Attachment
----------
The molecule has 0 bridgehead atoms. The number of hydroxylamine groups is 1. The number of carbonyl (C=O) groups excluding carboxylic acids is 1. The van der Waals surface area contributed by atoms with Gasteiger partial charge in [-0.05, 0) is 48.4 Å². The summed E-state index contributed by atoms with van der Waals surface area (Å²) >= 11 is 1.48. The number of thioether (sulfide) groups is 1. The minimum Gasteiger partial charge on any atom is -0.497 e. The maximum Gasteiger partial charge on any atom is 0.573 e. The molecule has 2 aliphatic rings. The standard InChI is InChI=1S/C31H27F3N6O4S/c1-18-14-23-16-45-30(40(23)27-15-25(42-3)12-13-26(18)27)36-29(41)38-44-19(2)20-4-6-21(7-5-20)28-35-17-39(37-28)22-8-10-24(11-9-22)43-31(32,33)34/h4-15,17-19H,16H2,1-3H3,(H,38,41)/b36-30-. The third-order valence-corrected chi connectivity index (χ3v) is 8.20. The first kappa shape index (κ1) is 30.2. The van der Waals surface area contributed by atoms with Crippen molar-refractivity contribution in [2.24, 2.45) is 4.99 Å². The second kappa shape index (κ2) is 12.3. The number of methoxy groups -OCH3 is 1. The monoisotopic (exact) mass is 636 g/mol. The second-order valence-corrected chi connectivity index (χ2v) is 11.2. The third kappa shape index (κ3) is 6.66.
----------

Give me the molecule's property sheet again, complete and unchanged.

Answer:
The molecule has 0 bridgehead atoms. The number of hydroxylamine groups is 1. The number of carbonyl (C=O) groups excluding carboxylic acids is 1. The van der Waals surface area contributed by atoms with Gasteiger partial charge in [-0.05, 0) is 48.4 Å². The summed E-state index contributed by atoms with van der Waals surface area (Å²) >= 11 is 1.48. The number of thioether (sulfide) groups is 1. The minimum Gasteiger partial charge on any atom is -0.497 e. The maximum Gasteiger partial charge on any atom is 0.573 e. The molecule has 2 aliphatic rings. The standard InChI is InChI=1S/C31H27F3N6O4S/c1-18-14-23-16-45-30(40(23)27-15-25(42-3)12-13-26(18)27)36-29(41)38-44-19(2)20-4-6-21(7-5-20)28-35-17-39(37-28)22-8-10-24(11-9-22)43-31(32,33)34/h4-15,17-19H,16H2,1-3H3,(H,38,41)/b36-30-. The third-order valence-corrected chi connectivity index (χ3v) is 8.20. The first kappa shape index (κ1) is 30.2. The van der Waals surface area contributed by atoms with Crippen molar-refractivity contribution in [2.24, 2.45) is 4.99 Å². The second kappa shape index (κ2) is 12.3. The number of methoxy groups -OCH3 is 1. The monoisotopic (exact) mass is 636 g/mol. The second-order valence-corrected chi connectivity index (χ2v) is 11.2. The third kappa shape index (κ3) is 6.66.